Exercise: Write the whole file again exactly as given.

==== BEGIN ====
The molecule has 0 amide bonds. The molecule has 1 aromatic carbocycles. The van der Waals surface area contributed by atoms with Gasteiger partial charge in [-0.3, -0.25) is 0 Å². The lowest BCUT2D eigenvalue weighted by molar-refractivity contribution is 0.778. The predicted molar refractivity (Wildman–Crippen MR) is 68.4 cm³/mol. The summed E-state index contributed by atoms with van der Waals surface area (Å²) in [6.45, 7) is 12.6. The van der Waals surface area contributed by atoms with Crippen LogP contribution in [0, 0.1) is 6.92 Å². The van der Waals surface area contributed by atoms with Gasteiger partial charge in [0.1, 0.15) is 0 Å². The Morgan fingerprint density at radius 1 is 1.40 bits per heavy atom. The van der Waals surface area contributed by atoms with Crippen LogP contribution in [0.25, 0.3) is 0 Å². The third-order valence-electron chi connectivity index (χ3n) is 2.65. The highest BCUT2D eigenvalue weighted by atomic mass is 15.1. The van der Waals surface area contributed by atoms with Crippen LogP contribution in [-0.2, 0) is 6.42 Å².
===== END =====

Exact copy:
The molecule has 0 amide bonds. The molecule has 1 aromatic carbocycles. The van der Waals surface area contributed by atoms with Gasteiger partial charge in [-0.3, -0.25) is 0 Å². The lowest BCUT2D eigenvalue weighted by molar-refractivity contribution is 0.778. The predicted molar refractivity (Wildman–Crippen MR) is 68.4 cm³/mol. The summed E-state index contributed by atoms with van der Waals surface area (Å²) in [6.45, 7) is 12.6. The van der Waals surface area contributed by atoms with Crippen LogP contribution in [0, 0.1) is 6.92 Å². The van der Waals surface area contributed by atoms with Gasteiger partial charge in [0.1, 0.15) is 0 Å². The Morgan fingerprint density at radius 1 is 1.40 bits per heavy atom. The van der Waals surface area contributed by atoms with Crippen LogP contribution in [0.25, 0.3) is 0 Å². The third-order valence-electron chi connectivity index (χ3n) is 2.65. The highest BCUT2D eigenvalue weighted by atomic mass is 15.1. The van der Waals surface area contributed by atoms with Crippen LogP contribution in [-0.2, 0) is 6.42 Å².